Planning your wedding can be a lot of fun. There is much to do for the big day — the perfect dress, the matching tuxedo, the ceremony, the reception, the honeymoon and the million other details in between. Let me suggest adding another item to that seemingly never-ending “to-do” list – consider entering into a Prenuptial Agreement.
Years ago, this subject was taboo. However, the divorce rate is at approximately 50%. And second or subsequent marriages end in divorce at an even higher percentage. This is a reality even for those feeling the wonderful, magical butterflies of love. Despite the feeling of bliss, you may realize that you need a Prenuptial Agreement to address the allocation of assets or support in the event of a divorce or upon death.
Today, many couples, prior to marriage, want a signed agreement that addresses issues in the event of death or divorce. The way to go about defining these rights and obligations in the event of a divorce or upon death is through a Prenuptial Agreement.
In New Jersey, statute governs the requirements of a Prenuptial Agreement. In sum, the statute addresses three main areas that a Prenuptial Agreement must consider.
First, the Prenuptial Agreement must contain full and fair disclosure of all the earnings, property and financial obligations of the parties. To that end, a complete and comprehensive schedule of assets and liabilities of both parties must be attached to the agreement. Tax returns and other proof of income or earnings should also be attached to the agreement. Unknown values should be ascertained and included in the schedules and in the agreement. If you choose not to value certain assets, the agreement must include specific and detailed written waiver language.
Second, attorneys must represent both parties. Alternatively, one, or both parties, must provide a specific written waiver of the right to hire an attorney. I will not handle a Prenuptial Agreement when the other party does not have an attorney. This situation spells disaster and is something to avoid because the person who does not have an attorney may later on claim that he or she was forced to sign the agreement or did not understand its terms. Both parties need their own attorney. One attorney cannot represent both parties.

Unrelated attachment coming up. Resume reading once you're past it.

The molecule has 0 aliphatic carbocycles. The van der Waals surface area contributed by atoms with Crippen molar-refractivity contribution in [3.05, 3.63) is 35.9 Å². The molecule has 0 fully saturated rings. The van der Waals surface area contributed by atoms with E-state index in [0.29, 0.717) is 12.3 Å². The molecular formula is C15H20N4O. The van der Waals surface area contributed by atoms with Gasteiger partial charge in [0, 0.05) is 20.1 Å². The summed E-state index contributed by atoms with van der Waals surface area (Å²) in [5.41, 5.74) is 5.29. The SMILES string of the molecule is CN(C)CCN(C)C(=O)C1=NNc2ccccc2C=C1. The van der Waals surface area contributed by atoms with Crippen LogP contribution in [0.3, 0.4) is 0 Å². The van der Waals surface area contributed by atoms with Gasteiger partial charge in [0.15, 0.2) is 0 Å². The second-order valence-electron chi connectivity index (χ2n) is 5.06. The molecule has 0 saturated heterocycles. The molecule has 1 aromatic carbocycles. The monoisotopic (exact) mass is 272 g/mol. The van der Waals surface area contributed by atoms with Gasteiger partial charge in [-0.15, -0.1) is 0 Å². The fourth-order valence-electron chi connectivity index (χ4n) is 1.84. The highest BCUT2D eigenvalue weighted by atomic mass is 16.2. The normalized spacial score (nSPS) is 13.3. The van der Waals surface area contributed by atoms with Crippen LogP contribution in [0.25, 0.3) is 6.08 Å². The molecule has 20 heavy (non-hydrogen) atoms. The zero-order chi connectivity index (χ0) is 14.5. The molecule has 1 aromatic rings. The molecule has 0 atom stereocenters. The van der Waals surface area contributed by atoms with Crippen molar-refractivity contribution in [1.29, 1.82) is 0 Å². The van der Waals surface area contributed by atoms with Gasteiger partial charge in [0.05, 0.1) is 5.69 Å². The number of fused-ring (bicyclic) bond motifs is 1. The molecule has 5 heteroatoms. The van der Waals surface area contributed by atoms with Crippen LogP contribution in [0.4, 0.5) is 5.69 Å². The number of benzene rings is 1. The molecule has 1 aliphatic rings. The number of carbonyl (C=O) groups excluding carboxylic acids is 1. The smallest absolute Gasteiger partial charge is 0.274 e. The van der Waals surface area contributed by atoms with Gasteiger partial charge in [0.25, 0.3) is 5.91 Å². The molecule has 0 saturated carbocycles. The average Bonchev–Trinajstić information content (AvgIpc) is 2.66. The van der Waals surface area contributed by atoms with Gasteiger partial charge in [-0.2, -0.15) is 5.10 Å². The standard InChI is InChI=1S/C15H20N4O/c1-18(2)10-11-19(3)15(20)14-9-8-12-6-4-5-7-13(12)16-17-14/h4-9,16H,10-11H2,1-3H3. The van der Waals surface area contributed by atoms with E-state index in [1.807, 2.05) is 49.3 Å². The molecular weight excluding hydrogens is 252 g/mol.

Third, the agreement must not be unconscionable. Is the agreement just so unfair and so inequitable that it cannot be enforced? Would it leave a party without means for reasonable support? If so, chances are the agreement is unconscionable and would not be enforced by a Court. In that case, the agreement is meaningless and the terms contained in it are not binding.
Besides the three main areas, a Prenuptial Agreement also cannot adversely affect a child’s right to support. As such, any waiver of child support or the like will not be enforced by a Court. Therefore, Prenuptial Agreements should specifically state that there are no provisions regarding child support.
Prenuptial Agreements can also address the parties’ rights upon death. The agreement can memorialize intentions as to the disposition of assets should death occur.
If a legal issue later arises regarding the enforceability of a Prenuptial Agreement, the burden of proof under the statute is on the party alleging that the agreement is unenforceable. The standard is clear and convincing evidence. This is a higher standard than preponderance of the evidence, but a lower standard than beyond a reasonable doubt.
Prenuptial Agreements contain significant and crucial decisions. As such, it is critical that you have your own attorney to help you. Your attorney will walk you through the Prenuptial Agreement process before you walk down the aisle. While a Prenuptial Agreement may not add to the feelings of marital bliss, it could prove to be an invaluable asset in the future.
Please contact me at firstname.lastname@example.org if you have questions about this post or any other family law matter.